Wal-Mart Stores said that it has recalled donkey meat sold at some outlets in China after tests showed the product contained the DNA of other animals.
The US retailer has set up an investigation team to look into the incident, and pledged to strengthen food safety rules and take legal action against the product supplier. It added that the individual in charge at the supplier factory had already been detained.
While it only accounts for a tiny fraction of overall meat consumption, donkey meat is a popular snack in some areas of China. According to country’s livestock industry yearbook, in 2011 China slaughtered 2.4m donkeys,
Wal-Mart will reimburse customers who purchased the tainted ‘Five Spice’ donkey meat and is helping local food and industry agencies in eastern Shandong province investigate its Chinese supplier, it said in official posts on China’s Twitter-like Weibo. The Shandong Food and Drug Administration earlier claimed that the product contained fox meat.
“We are deeply sorry for this whole affair,” said Wal-Mart’s China president and chief executive officer (CEO), Greg Foran. “It is a deep lesson (for us) that we need to continue to increase investment in supplier management.”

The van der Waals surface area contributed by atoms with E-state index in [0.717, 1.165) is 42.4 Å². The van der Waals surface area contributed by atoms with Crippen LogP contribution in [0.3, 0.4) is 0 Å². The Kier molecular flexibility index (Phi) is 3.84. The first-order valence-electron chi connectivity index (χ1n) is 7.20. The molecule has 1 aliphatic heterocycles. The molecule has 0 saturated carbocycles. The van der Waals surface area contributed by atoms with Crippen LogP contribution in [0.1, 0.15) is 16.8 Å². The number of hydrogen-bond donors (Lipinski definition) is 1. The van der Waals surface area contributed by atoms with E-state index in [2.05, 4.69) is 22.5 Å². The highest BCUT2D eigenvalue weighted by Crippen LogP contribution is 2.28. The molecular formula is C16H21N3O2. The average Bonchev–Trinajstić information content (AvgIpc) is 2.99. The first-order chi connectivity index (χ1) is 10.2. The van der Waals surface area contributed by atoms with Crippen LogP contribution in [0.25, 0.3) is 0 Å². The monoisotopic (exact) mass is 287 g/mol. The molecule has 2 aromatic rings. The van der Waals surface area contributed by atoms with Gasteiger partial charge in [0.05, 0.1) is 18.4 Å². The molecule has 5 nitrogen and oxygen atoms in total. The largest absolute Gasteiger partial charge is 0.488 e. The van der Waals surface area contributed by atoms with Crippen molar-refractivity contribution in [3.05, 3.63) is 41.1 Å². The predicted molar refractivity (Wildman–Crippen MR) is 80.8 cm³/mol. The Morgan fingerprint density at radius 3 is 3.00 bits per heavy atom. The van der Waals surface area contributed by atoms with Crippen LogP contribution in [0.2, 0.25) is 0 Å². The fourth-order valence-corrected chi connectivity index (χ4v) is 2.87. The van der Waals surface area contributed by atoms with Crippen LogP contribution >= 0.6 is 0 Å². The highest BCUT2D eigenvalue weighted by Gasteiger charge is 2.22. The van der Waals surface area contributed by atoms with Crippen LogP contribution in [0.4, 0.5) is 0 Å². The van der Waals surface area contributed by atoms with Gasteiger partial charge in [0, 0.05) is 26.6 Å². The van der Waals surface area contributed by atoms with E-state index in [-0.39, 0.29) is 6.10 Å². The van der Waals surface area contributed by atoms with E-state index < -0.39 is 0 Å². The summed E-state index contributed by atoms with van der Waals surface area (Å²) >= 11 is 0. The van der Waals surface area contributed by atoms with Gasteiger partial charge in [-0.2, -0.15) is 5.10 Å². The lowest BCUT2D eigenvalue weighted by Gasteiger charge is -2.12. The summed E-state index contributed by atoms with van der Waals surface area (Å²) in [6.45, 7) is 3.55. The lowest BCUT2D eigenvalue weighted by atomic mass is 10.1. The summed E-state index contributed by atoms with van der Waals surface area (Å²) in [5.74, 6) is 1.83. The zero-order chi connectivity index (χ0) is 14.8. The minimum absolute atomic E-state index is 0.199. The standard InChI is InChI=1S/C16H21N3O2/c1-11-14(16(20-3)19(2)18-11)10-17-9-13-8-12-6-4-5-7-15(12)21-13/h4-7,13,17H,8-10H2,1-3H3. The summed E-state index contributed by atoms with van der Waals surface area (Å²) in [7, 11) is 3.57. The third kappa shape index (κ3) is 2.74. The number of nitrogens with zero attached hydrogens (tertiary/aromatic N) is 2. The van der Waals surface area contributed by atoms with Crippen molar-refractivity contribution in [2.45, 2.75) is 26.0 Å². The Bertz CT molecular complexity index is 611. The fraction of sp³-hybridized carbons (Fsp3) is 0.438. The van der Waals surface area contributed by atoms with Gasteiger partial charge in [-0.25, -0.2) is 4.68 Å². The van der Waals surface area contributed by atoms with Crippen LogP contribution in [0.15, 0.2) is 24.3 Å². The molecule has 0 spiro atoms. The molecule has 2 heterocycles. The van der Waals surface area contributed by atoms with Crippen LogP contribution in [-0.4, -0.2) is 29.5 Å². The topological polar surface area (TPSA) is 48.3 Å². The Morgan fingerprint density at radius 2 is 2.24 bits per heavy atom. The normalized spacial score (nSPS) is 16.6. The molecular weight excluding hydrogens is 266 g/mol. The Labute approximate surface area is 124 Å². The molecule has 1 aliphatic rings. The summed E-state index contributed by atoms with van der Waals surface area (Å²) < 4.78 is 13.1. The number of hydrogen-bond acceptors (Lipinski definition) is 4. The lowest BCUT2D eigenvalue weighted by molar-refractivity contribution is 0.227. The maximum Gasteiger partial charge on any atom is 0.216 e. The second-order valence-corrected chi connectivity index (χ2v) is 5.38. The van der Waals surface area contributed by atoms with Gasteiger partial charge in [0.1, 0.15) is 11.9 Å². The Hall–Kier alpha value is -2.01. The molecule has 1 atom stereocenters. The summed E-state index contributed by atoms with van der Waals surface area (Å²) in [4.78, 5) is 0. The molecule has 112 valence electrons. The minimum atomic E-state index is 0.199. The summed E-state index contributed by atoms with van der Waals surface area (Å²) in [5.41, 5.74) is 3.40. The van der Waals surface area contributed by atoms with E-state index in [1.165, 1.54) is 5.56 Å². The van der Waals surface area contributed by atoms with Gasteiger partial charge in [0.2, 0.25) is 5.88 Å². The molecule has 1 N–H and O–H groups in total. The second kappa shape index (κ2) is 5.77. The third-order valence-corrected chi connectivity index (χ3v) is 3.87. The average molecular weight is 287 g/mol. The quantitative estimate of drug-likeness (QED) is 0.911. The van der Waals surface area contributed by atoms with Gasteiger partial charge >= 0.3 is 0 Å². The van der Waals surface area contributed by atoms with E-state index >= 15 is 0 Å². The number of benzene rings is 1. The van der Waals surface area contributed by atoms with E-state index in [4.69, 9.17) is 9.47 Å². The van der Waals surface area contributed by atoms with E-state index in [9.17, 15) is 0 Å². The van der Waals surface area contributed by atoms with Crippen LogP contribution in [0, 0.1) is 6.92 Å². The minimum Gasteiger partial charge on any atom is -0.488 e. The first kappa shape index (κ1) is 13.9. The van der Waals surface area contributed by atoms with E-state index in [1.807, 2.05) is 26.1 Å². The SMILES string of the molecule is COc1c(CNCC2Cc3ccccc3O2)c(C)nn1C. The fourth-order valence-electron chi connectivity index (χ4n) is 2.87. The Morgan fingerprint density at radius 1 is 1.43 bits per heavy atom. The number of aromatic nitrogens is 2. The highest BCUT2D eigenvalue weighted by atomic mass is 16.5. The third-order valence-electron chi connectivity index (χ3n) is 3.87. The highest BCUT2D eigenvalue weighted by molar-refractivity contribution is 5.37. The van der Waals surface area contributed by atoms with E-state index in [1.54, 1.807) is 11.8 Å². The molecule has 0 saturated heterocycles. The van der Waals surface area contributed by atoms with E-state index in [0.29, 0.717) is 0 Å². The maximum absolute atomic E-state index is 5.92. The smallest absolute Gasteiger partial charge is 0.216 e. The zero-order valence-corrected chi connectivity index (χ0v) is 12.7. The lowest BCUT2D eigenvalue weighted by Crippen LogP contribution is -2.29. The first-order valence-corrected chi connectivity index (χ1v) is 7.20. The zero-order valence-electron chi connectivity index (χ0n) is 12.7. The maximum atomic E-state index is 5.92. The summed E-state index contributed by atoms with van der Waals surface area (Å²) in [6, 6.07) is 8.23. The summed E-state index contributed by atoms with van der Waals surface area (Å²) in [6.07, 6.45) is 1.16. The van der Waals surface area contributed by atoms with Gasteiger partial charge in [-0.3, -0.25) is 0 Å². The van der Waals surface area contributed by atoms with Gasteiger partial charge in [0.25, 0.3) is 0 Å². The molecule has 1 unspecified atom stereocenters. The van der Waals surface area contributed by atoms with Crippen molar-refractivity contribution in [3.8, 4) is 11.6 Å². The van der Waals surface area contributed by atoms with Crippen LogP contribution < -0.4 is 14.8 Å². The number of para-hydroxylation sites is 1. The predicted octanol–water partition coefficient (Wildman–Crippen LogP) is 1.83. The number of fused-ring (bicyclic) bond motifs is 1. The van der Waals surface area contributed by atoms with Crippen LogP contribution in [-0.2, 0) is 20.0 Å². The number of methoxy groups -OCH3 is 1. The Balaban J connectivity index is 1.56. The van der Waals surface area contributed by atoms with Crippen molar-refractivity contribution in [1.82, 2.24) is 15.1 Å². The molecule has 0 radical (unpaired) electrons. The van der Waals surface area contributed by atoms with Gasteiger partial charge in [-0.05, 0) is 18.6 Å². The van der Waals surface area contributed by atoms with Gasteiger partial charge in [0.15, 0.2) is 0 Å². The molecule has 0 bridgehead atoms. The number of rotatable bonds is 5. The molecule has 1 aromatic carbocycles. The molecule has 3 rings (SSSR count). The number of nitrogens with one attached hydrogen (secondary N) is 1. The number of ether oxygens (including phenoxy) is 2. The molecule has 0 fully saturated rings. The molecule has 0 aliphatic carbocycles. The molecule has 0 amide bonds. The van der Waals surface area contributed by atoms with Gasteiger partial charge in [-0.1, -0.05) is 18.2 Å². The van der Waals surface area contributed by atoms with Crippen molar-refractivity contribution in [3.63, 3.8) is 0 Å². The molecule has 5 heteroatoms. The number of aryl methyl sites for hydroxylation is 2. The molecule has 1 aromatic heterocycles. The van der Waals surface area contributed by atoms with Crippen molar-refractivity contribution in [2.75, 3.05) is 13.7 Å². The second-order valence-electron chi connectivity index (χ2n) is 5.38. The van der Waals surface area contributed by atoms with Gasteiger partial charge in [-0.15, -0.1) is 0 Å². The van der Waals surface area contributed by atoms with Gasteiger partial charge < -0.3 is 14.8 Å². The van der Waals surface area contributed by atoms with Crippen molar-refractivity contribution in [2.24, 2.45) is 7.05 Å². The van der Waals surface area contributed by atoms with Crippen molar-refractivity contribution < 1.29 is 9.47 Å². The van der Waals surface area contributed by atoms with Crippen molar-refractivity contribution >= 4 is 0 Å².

The episode could undermine Wal-Mart’s reputation for quality in China’s US$1 trillion food and grocery market, where it plans to open 110 new stores in the next few years. China is the world’s largest grocery market and is set to grow to US$1.5 trillion by 2016, according to the Institute of Grocery Distribution.
“This is another hit on Wal-Mart’s brand, meaning wealthy shoppers will start to lose the trust they had before,” said Shaun Rein, Shanghai-based managing director of China Market Research (CMR) Group. CMR estimates Wal-Mart’s market share in China has declined from 7.5% to 5.2% over the past three years.
In 2011, China fined Wal-Mart, along with French retailer Carrefour, a combined 9.5 million yuan (CNY), equivalent to US$1.57m for manipulating product prices and the group was fined separately that same year for selling duck meat in China that was past its expiry date.
A report by broking group Marsh examines the repercussions from the administration of the South Korean company, which filed for bankruptcy protection at the end of August.
Global research by C2FO suggests that smaller businesses are less concerned with the repercussions of Brexit and the upcoming US presidential election.
A squeeze on skilled talent means it now takes an average of seven weeks to fill open permanent roles in finance in the UK according to new research from financial services recruitment firm Robert Half.
Early-stage merger and acquisition deals in Asia-Pacific show nearly 10% year-on-year growth in recent months.